Imagine that you are the child and that you are being spoken to that way. How would it feel for you. Would you expect to get the best results if somebody spoke to you in that way or would you feel demotivated, deflated, insulted, hurt?

A simple change in language such as ‘don’t talk to me with your mouth full’ turned into ‘when you have finished your mouthful I would love to hear what you have to say’, will encourage your child in a non-critical way to respond to you and show you much more of the behaviour that you would like to see and much less of what you don’t want to see. These important NLP techniques will help your family communicate better.

The smallest change can make the largest difference.  As parents we often don’t realise that some of our language becomes a habit and when our children mirror it, we don’t understand where it comes from. Self assessment plays a large part in changing behaviour and creating a more peaceful environment for your family.

NLP works really well for all relationship issues and the results you will achieve can work very quickly. Consider NLP if you haven’t thought about it as something that can assist you in parenting or any other personal or professional relationships.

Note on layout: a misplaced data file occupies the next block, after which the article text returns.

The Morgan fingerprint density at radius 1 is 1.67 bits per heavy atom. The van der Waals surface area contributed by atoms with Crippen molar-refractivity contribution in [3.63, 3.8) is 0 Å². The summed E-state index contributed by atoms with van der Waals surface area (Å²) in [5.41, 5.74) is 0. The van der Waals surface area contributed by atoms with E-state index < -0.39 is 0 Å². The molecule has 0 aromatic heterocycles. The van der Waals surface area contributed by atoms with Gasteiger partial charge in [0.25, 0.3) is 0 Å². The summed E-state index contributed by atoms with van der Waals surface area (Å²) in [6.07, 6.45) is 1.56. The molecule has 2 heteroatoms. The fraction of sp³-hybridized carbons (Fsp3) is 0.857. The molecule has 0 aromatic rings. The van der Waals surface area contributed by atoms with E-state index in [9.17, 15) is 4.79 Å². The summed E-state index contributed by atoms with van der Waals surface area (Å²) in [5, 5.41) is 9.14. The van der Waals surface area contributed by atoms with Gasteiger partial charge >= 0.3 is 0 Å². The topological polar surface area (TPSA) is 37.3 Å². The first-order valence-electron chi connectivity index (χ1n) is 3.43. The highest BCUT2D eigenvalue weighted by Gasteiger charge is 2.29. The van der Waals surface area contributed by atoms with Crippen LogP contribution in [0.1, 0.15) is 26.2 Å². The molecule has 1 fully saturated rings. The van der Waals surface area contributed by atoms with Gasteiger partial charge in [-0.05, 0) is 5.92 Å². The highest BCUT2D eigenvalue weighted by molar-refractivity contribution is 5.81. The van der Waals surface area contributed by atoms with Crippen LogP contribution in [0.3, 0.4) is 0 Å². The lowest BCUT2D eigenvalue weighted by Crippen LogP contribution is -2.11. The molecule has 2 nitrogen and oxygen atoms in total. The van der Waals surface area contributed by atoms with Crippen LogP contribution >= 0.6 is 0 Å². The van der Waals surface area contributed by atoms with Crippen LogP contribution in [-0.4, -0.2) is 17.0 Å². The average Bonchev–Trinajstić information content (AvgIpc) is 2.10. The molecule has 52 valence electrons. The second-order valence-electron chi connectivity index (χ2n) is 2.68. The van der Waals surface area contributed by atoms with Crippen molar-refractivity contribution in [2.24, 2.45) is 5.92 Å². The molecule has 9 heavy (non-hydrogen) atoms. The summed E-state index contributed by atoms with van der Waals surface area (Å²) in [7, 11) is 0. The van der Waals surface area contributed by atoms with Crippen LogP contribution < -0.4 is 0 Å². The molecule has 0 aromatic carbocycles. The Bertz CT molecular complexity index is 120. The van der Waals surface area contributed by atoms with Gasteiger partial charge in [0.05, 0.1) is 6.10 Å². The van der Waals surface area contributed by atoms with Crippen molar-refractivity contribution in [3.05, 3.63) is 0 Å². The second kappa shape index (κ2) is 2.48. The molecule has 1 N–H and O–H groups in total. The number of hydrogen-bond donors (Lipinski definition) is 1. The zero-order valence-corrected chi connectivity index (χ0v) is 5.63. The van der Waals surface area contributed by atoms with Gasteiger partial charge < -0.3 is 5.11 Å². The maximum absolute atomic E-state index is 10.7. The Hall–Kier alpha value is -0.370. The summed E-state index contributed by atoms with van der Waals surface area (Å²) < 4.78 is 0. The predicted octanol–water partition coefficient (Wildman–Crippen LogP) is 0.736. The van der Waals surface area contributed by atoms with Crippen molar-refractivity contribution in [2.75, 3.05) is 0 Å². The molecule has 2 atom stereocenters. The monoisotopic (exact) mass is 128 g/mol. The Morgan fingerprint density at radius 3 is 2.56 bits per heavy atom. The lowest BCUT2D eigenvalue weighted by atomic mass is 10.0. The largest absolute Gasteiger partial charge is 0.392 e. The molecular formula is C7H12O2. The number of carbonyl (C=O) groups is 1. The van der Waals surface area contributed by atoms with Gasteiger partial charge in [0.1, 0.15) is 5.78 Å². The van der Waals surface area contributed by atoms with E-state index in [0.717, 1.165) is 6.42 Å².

Simply being aware of how you speak and the language you use, can be a very positive starting point for effecting change in the future. Start with yourself and be the best example you can be and your parenting style will change naturally and become more rewarding, more positive and more balanced.

Sharon is a member of ABNLP and is a certified NLP practitioner.  If you would like to discuss a parenting solution using NLP, get in touch here.  If you would like to receive updates about posts relating to NLP or other useful parenting tips why not sign up now for updates here.

Sharon is a certified and approved American Board of NLP (ABNLP) pratitioner


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4 thoughts on “Can NLP help your family communicate better”

  1. The suggestions here sound quite practical and easily initiated. I have not read much about NLP (my wife and I are parenting specialists using temperament/behaviour for assessing and coaching), and I would support your thoughts on the critical nature of communication. Thanks for sharing.

    1. Hi Wayne

      Thanks for your feedback. Yes NLP is easy to incorporate in everyday life. It’s more about changing the root than treating the tree so it’s long term success is based on sound practical strategies that become unconscious new habits.

      All the best for your continued good work and it’s great you are still learning…just like me

  2. Pingback: Having face 2 face stand-offs with your child.NLP can help you | Sharon Kamel